It’s that time of year again boys and girls! OCD Awareness Week is back this year during the 8th-14th October to kick stigma’s arse!
The History of OCD Awareness Week
OCD Awareness Week is an international campaign that takes place on the second week of October every year. It was launched in 2009 by the International OCD Foundation in the US and is supported by charities all over the world to raise awareness and an understanding of the disorder.
Every society is still majorly, but generally unintentionally ignorant about Obsessive Compulsive Disorder and what it actually entails. It’s not always just about being super clean and tidy at all. OCD is a seriously debilitating disorder with many forms that taunt the sufferer with unwanted and frightening intrusive thoughts.
I’ve lost count of how many times I have heard someone say, “OMG I’m so OCD because…” about something so minor or stereotypical with a mocking exasperation accompanied by a burst of laughter, like it’s a quirk.
I was told once that how people react to mental illness is just ‘the way of the world’ and there was not a lot I could do about it. That’s exactly why movements like OCD Awareness Week are SO important in terms of the scale of audience it can reach and the platform it gives people to speak out about their experiences with the illness.
My little blog is kicking of OCD Awareness Week with 30 insights into my OCD and why I am not a stereotype.
OMG, I’m SO OCD because…
- I spend ages searching my skin for lumps and bumps because I’m paranoid I’m carrying an infectious disease that could kill someone close to me. If I find something, I won’t be able to think about anything else until I pick obsessively until it bleeds and eventually scars. I’m terrified that scabs aren’t keeping out infection, but they are actually trapping it inside. I’m covered in scars and I lose a lot of time and sleep due to this.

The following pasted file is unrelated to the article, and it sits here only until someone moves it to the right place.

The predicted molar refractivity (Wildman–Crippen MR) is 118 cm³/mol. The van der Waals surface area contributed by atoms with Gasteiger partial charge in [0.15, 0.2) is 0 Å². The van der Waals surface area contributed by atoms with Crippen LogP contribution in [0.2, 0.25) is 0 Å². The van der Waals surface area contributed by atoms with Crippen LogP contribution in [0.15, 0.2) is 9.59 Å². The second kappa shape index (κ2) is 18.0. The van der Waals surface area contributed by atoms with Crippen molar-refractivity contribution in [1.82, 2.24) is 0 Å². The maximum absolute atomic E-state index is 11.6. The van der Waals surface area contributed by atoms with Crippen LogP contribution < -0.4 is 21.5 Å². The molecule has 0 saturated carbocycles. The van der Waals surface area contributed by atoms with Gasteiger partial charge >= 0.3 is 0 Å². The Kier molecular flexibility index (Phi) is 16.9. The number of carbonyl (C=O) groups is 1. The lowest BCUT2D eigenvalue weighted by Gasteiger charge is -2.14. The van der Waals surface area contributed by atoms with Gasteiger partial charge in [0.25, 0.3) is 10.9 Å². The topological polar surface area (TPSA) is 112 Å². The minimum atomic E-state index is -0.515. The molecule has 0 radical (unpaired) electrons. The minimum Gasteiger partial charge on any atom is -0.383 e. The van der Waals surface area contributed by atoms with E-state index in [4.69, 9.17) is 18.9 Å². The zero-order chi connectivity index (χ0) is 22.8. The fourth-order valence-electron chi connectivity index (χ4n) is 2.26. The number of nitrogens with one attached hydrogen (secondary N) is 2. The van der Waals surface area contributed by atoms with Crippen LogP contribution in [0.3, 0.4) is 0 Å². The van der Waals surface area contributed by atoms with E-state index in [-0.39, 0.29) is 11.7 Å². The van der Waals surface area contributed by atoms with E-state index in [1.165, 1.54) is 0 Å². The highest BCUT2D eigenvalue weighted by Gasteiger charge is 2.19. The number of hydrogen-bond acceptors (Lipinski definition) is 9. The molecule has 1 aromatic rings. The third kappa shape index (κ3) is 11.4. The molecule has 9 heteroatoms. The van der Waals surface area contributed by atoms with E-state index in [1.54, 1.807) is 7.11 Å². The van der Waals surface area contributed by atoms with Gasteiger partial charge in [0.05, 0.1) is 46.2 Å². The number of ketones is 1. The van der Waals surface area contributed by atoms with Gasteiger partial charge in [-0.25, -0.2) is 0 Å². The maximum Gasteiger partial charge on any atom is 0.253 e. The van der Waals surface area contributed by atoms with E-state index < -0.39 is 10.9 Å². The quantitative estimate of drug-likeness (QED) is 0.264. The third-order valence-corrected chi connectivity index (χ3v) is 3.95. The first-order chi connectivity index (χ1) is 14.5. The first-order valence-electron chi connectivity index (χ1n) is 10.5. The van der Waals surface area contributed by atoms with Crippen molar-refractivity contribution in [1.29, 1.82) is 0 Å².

- When I become panicked or over-anxious, I need to count to one hundred in 2’s 20 times to feel in-control and safe.
- I have to touch my middle finger or the top of my index finger on a light switch twice with both hands, or 10 times if I’m feeling really anxious. If it’s one of those circular dimmer light switches, I have to touch it with the flat of my palm on both hands.
- The digital clock on my phone is my enemy. If I’m using my phone, I can’t lock it until the minute is an even one and when it does I must blink twice at the time to confirm this so I can carry on with whatever I was doing. It can get really embarrassing in places like waiting rooms when my name is called but I can’t go yet because the time hasn’t changed. This is why I tend to get super anxious if I use my phone in scenarios where I’ll have to suddenly put it away, so I try to avoid it. Also, if any of you own a Samsung S7 or onwards, you may know about the classic clock that can stay on display even when the phone is locked. This is a lifesaver for me because I don’t have the same problem with normal clocks.
- I have a bedtime routine that has to be completed before I get into bed: touch my bedroom door handle with both palms simultaneously for 10 seconds and then try to swing the door shut and quickly take my arms away. If my arm touches the door, I’ll have to do it again. I’ll then run both fingers up and down my light switch 10 times and then the same for a plug switch. Then I check all my drawers are completely closed and all plug switches are off to avoid a fire, followed by looking about the window in search of danger. The final thing I’m allowed to see is a star or another light source. I will then close my eyes and shut the curtains so that light was the last thing I saw. I can then get into bed. If I mess any of that up or doubt myself, I’ll do it again.